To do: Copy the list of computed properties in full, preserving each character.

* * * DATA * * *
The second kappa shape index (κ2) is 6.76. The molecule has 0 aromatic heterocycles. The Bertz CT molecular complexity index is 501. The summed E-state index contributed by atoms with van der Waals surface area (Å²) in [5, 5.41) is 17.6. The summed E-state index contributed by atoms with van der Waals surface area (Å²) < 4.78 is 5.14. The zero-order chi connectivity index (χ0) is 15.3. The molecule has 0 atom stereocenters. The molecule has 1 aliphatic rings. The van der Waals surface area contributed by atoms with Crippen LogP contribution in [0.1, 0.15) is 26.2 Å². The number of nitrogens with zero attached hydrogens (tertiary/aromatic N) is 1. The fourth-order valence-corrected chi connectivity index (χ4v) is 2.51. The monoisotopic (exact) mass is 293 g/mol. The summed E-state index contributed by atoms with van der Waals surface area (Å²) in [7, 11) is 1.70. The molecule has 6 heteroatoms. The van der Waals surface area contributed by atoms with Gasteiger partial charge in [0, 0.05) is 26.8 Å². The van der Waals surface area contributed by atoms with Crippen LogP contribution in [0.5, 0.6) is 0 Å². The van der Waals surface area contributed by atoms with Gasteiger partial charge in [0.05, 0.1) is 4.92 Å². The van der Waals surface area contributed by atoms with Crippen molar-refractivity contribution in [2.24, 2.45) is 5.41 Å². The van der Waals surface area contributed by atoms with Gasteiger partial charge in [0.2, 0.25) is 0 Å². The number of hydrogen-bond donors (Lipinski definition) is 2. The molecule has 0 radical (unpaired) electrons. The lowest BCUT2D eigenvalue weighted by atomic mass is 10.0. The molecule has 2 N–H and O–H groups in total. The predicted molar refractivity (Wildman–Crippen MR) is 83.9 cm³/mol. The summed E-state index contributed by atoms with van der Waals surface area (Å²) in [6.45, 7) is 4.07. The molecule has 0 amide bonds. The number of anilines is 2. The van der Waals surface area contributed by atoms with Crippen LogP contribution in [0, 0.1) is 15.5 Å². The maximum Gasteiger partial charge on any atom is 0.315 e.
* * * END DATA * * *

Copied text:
The second kappa shape index (κ2) is 6.76. The molecule has 0 aromatic heterocycles. The Bertz CT molecular complexity index is 501. The summed E-state index contributed by atoms with van der Waals surface area (Å²) in [5, 5.41) is 17.6. The summed E-state index contributed by atoms with van der Waals surface area (Å²) < 4.78 is 5.14. The zero-order chi connectivity index (χ0) is 15.3. The molecule has 0 atom stereocenters. The molecule has 1 aliphatic rings. The van der Waals surface area contributed by atoms with Crippen LogP contribution in [0.1, 0.15) is 26.2 Å². The number of nitrogens with zero attached hydrogens (tertiary/aromatic N) is 1. The fourth-order valence-corrected chi connectivity index (χ4v) is 2.51. The monoisotopic (exact) mass is 293 g/mol. The summed E-state index contributed by atoms with van der Waals surface area (Å²) in [7, 11) is 1.70. The molecule has 6 heteroatoms. The van der Waals surface area contributed by atoms with Gasteiger partial charge in [0, 0.05) is 26.8 Å². The van der Waals surface area contributed by atoms with Crippen LogP contribution in [0.5, 0.6) is 0 Å². The van der Waals surface area contributed by atoms with Gasteiger partial charge in [0.05, 0.1) is 4.92 Å². The van der Waals surface area contributed by atoms with Crippen molar-refractivity contribution in [2.24, 2.45) is 5.41 Å². The van der Waals surface area contributed by atoms with Gasteiger partial charge in [0.2, 0.25) is 0 Å². The number of hydrogen-bond donors (Lipinski definition) is 2. The molecule has 0 radical (unpaired) electrons. The lowest BCUT2D eigenvalue weighted by atomic mass is 10.0. The molecule has 2 N–H and O–H groups in total. The predicted molar refractivity (Wildman–Crippen MR) is 83.9 cm³/mol. The summed E-state index contributed by atoms with van der Waals surface area (Å²) in [6.45, 7) is 4.07. The molecule has 0 amide bonds. The number of anilines is 2. The van der Waals surface area contributed by atoms with Crippen LogP contribution in [0, 0.1) is 15.5 Å². The maximum Gasteiger partial charge on any atom is 0.315 e.